Thursday, December 5, 2019

JULIA GNUSE - JANUARY 18, 1955 - AUGUST 11, 2016.

From a publicity photo shoot before appearing on a long run of T.V. shows we were on .

In 1991/ 1992, there was so much going on! We had been living in Encinitas California, a beach town in North San Diego and commuting to work at Newport tattoo, a solid hour away! The shop was new, and semi slow. The rainy days were dead. One day Julia came into the shop asking about tattooing as a remedy to cover the scars from blisters as deep as 3rd degree burns, resulting from a 'skin condition'. She's been trying to find a solution to the condition for a very long time and had followed the advice of doctors which only left her with a permanently purplish face from chemical peels and derma-brasions, and the beginnings of "everything going dim" from experimental drugs being tested on her, whose side effects included the "small chance of blindness"!!!  

Skipping from legs to arms to back to chest...etc.

She had tried skin pigment matching done by a 'plastic surgeon'... which left unnatural looking pink dots on her arms, hands and legs.  She felt that she had no choice but to cover the areas with art work. Nothing subtle, there would be themes with mermaids, underwater creatures, cartoons, portraits of family and people who were important in her life, it was to be a full body project. We booked appointments, weekly... she showed up to the first one, then the second one and pretty soon she was consistently getting tattooed 1-3 times a week. Projects like this usually don't materialize into solid work. Sometimes life gets in the way. People may lose jobs, or move, maybe they have kids, or just get lost in the shuffle with re-booking and booking appointments. This one didn't. I started with the legs and we worked our way up. At about 4 - 5 years in, Julia asked if i would tattoo her face. I said, "YES!" 

The very beginnings of the facial tattooing. Notice the purplish scarring fro peels.

I had known her for that long and knew that she was stable mentally and financially and could handle such and extreme kind of tattoo. In the process of tattooing her we had found that the tattooing formed a type of barrier against the sun, her blistering had become less frequent and was only worse on the hands and face. The disease was cutaneous porpheria. Her liver produced too much iron for her blood and her skin reacted to the sun's UV rays, leaving her with blistering on the skin even after minimal exposure. After the tattooing, she could have more sun, and actually come out more in the daytime and enjoy walking in the sun. She was a walker and was sponsored by Nike shoes... she'd walk distance, huge distances... miles and miles in the inland Irvine heat.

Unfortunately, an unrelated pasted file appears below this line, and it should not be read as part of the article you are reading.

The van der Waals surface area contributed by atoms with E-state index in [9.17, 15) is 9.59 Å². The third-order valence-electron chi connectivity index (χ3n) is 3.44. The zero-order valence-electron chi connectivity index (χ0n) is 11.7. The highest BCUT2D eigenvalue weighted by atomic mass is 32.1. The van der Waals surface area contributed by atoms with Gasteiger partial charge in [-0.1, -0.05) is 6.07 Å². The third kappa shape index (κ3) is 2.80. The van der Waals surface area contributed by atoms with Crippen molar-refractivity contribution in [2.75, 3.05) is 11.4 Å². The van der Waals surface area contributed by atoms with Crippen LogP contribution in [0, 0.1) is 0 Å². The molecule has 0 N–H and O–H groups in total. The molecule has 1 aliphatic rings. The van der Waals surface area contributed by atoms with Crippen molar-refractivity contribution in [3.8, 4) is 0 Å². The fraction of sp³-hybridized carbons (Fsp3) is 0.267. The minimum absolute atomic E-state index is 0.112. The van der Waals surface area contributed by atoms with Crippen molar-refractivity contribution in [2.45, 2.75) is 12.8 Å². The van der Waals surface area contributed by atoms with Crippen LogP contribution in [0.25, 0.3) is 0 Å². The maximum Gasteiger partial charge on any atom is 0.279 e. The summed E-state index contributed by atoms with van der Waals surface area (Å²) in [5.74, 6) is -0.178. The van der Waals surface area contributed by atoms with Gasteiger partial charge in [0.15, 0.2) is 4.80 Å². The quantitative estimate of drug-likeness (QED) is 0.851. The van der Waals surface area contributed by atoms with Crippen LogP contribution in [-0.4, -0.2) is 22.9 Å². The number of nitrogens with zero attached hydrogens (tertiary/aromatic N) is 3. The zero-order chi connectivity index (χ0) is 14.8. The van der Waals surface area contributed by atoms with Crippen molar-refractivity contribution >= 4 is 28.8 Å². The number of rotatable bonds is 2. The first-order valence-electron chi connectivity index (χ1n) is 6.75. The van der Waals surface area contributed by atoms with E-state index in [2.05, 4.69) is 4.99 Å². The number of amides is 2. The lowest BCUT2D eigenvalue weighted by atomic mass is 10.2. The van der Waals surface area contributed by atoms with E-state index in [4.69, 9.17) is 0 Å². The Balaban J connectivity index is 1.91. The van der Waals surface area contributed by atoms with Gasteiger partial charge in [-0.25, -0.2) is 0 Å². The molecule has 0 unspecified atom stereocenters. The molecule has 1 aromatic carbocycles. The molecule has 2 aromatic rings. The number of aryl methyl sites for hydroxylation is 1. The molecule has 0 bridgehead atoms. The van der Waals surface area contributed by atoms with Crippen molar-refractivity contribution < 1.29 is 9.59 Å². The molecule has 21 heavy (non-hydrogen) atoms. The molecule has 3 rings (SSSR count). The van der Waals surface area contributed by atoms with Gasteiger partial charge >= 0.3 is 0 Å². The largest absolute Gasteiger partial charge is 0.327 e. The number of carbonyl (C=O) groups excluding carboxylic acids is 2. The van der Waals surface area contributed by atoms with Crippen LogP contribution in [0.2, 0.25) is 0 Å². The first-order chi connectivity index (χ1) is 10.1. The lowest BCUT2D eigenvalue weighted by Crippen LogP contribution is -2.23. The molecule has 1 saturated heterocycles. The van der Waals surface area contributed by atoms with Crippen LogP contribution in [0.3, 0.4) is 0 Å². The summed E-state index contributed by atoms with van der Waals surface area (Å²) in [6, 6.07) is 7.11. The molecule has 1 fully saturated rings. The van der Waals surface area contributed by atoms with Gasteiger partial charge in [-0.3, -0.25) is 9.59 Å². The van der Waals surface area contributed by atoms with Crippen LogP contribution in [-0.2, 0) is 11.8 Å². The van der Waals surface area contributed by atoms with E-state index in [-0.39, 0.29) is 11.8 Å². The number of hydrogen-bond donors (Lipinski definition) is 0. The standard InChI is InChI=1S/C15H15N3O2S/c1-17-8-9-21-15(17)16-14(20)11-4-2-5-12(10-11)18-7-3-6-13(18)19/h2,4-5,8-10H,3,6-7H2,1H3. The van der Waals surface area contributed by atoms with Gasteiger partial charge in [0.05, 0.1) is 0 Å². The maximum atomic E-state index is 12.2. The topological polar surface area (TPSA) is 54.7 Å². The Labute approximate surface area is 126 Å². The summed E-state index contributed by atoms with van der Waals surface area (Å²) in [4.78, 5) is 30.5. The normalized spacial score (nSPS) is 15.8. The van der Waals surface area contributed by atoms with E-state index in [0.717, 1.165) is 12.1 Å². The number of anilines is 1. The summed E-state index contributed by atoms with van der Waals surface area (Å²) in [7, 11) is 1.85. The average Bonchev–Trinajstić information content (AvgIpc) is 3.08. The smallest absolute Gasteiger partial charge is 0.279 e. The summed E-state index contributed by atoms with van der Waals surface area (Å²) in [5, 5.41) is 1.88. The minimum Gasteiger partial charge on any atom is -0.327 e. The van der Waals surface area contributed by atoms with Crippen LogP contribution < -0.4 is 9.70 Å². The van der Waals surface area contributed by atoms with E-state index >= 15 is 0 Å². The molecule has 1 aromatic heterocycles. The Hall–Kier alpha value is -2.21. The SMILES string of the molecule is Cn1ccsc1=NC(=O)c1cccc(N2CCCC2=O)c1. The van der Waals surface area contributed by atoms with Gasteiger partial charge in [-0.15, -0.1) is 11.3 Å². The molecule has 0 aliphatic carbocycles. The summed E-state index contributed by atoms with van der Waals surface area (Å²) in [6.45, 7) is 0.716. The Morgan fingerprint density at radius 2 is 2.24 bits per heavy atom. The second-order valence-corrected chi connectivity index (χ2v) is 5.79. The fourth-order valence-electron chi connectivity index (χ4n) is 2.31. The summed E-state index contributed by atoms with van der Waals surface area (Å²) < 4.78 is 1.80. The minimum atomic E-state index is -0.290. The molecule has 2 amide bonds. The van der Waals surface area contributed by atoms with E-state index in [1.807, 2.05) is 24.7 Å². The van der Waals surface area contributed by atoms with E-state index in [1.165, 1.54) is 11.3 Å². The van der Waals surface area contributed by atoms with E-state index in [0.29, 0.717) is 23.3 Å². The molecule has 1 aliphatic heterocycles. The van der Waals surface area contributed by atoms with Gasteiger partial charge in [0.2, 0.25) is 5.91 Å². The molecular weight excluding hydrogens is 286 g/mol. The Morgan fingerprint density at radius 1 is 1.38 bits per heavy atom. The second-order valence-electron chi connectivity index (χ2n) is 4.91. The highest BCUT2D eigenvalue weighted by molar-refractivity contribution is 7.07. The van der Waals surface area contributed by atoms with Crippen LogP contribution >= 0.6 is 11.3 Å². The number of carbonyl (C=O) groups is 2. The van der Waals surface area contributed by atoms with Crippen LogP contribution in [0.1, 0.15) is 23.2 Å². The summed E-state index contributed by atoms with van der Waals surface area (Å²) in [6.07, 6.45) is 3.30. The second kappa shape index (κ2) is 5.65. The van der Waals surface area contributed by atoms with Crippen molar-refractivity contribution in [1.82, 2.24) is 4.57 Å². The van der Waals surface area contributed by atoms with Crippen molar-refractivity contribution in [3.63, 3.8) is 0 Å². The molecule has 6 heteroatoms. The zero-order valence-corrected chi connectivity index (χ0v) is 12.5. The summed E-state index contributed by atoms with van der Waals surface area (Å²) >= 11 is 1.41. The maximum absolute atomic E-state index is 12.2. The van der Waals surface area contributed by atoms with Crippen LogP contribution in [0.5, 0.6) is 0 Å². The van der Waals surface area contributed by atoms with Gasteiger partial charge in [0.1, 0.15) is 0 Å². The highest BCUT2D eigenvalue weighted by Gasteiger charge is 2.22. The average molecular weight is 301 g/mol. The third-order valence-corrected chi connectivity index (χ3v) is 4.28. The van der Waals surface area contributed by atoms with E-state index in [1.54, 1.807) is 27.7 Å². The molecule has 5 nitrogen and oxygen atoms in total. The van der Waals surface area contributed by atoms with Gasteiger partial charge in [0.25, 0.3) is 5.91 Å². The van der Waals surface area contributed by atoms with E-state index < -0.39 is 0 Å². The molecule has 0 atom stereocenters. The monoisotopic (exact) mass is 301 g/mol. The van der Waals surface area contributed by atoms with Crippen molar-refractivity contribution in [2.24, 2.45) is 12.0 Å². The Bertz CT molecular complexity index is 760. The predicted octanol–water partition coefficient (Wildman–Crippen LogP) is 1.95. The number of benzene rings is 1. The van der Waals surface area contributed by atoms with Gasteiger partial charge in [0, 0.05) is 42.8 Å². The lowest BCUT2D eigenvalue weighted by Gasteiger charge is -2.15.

Art tattoos Julia in 1994, Venice beach during filming for Pro Sieben Television.

The face tattooing alone took a long time to do. Every part of the face, into the eyelids, lip lines and even the small strip of skin between the nostrils. The healing was weird. Because of so many peels and derma-brasions, sometimes things would heal lighter than normal and would have to be touched up until they healed dark enough.

After 7 and a half years of tattooing her, we had contacted The Guiness Book of World Records to enter her as a nominee for Most Tattooed Woman. We got calls back and soon had the opportunity to appear on Guiness Prime Time, an evening TV show which showcased record holders or people attempting to break current world's records. There was a bowling ball stacker on the set... took him forever to stack 13 balls! We/she had appeared in so many magazines, and publications and the TV shows were countless! Guiness Prime Time, Larry King Live, Fuera de Series (Spain, Mexico and South America), Pro Sieben (Germany), You Asked For it, Ripley's Believe it or not, Mike and Matty Show... Clips were shown on Oprah... it was an incredible time.

Steve continued tattooing Julia for years after I had moved to Canada. I would see her occasionally on trips to California. There is so much more to tell... she was a very interesting person. Her background did not seem consistent with the type of person she was. She was definitely a black sheep of the family.. one of a kind. 

A few years ago, I found out about her passing. We had not expected that to happen to her. She always seemed full of energy. She was always thin and we had speculated among ourselves that she may have had an eating disorder and that was confirmed as the cause of her death. 

To have had the chance to tattoo her whole body exclusively was one in a million. Me and Steve worked on her maybe 2-3 times a week 2-4 hours at a time! imagine constantly healing tattoos! 


Anonymous said...
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Unknown said...

That poor girl. And I'm not being condescending. She was taken too soon.